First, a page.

James B. Davis Sr., 90, founder of the Philadelphia gospel group the Dixie Hummingbirds, the iron men of the Lord's music who inspired stars as disparate as Jackie Wilson, Stevie Wonder, Aretha Franklin, Bobby Bland and the Temptations and won a Grammy in 1974 for "Loves Me Like a Rock," died of heart failure Tuesday at Hahnemann University Hospital. He lived in Fairmount.

"We made pure joy music," said Ira Tucker Sr., 81, lead singer who joined the quartet in 1938 when they were touring churches throughout the Southeast.

Mr. Davis was 11 years old when he pulled together church friends to sing a cappella in his native Greenville, S.C., and named them for the bird that can fly forward and backward, a metaphor for the group's early fortunes.

"I can remember days back in South Carolina when we used to stand out on the highway, practicing how to holler in tune, so we could play the big gospel shows and churches," Mr. Davis said.

Mr. Davis ruled his gospel singers with an unforgiving, steady hand. No women could ride in their 1940 Desoto while they toured.

"If there was a woman," Mr. Davis said in a 1998 Inquirer story, "she'd better be your wife." No drinking because the Hummingbirds sang in pulpits. Being late for rehearsal meant a $5 fine.

The Hummingbirds spent their first decade together "wildcatting" and establishing their reputation in one small town after another. They recorded their first records on the Decca label in 1939.

Mr. Davis and his group had some tough times. "I was put in jail many times," Mr. Davis said in 1998.

They were stopped for a bad headlight, false accusations, speeding or simply because they were black and riding in a fancy car. One night after playing in Spartanburg, S.C., they were hauled into jail. An inmate who recognized them said, "Man, you got the Dixie Hummingbirds."

The officers let them sing behind bars. "We had some kind of program that night, Mr. Davis said. "You would have thought we were in church. We made the news the next day. They said if everyone were like the Dixie Hummingbirds, this would be a great world to live in."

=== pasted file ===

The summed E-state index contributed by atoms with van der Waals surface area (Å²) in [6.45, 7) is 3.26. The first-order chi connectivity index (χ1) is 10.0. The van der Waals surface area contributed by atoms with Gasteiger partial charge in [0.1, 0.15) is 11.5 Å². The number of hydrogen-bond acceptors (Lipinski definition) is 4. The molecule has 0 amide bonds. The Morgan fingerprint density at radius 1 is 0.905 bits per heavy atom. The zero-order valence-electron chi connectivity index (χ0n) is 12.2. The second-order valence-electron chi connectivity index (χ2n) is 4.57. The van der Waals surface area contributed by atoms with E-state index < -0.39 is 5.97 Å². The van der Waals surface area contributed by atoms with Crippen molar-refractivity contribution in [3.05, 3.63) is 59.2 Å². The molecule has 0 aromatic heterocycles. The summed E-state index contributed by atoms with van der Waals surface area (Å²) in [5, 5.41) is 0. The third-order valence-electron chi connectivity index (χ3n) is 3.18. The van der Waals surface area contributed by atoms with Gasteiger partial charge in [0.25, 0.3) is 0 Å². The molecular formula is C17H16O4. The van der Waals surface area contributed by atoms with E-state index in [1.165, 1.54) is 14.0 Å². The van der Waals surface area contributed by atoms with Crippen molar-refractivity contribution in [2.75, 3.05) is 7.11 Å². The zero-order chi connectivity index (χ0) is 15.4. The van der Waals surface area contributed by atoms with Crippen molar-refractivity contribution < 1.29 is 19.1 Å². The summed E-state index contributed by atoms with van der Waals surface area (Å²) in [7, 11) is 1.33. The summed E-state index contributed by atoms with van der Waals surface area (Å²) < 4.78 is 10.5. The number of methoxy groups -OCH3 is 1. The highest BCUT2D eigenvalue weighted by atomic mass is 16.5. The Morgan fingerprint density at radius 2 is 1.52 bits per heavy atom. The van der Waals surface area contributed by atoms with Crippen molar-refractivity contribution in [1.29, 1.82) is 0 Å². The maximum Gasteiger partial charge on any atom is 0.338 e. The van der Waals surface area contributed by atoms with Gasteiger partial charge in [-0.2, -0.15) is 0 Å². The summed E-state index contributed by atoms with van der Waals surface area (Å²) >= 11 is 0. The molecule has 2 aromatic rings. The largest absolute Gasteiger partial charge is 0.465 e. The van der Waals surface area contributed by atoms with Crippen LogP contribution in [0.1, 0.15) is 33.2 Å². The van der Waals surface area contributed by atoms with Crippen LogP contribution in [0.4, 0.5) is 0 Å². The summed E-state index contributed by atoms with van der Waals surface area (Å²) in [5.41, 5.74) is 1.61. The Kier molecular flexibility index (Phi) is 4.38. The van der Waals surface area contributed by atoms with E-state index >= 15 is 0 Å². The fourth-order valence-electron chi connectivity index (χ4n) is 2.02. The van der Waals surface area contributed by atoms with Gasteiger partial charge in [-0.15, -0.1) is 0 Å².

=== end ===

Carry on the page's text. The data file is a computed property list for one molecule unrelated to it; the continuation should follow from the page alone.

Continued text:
Mr. Davis married Hortance Eddings in the mid-1930s and they moved to North Philadelphia in 1942. They had five children.

"It wasn't money that kept the Hummingbirds out there," Mr. Davis said in 1998. "It was love of what we were doing."

Mr. Davis retired in 1984. "Can't keep up with these younger men any longer," he said. When he stepped down, Tucker, whose voice is one of gospel's most celebrated instruments, led the group.

In 1998, 20 men who had called themselves Dixie Hummingbirds since 1928 were tenderly roasted at a 70th anniversary gala at the African American Museum of Philadelphia.

Gospel singer Albertina Walker said, "They were such gentlemen." She asked Mr. Davis how he managed to keep the Hummingbirds in line on the road when other performers were getting into trouble.

"They were married," Mr. Davis said. "They have wives. And they're going to bed."

Stevie Wonder, who hosted the 1998 event, called the quartet "unsurpassed in the history of African American music."

There have been several heydays over the Hummingbirds' 78-year span. In the 1940s and 1950s, the Hummingbirds packed arenas - 11,500 fans in Raleigh, 5,500 at North Philadelphia's Met. They toured Europe and packed in thousands. In the 1960s, they played Carnegie Hall and Madison Square Garden and brought the audience at the Newport Folk Festival to its feet.

In 1973, they crossed over to pop when Paul Simon asked them to sing "Loves Me Like a Rock" with him. The Hummingbirds cut their own version of the song the next year and won a Grammy for gospel performance. Years of performing at folk festivals and churches followed.

"Mr. Davis was an extraordinary man, and it was an honor to get to know him over the last several years," Gov. Rendell said yesterday. "I am grateful that the Hummingbirds were able to perform at my inauguration."

Mr. Davis is survived by daughters Janice Watlington and Betty Chambers; and sons James Jr., Arthur and Harold; 19 grandchildren; and several great-grandchildren.

Friends may visit at 9 a.m. today at Second Pilgrim Baptist Church, 15th and Ogden Streets. A funeral will follow at 11. Burial will be in Rolling Green Cemetery, West Chester.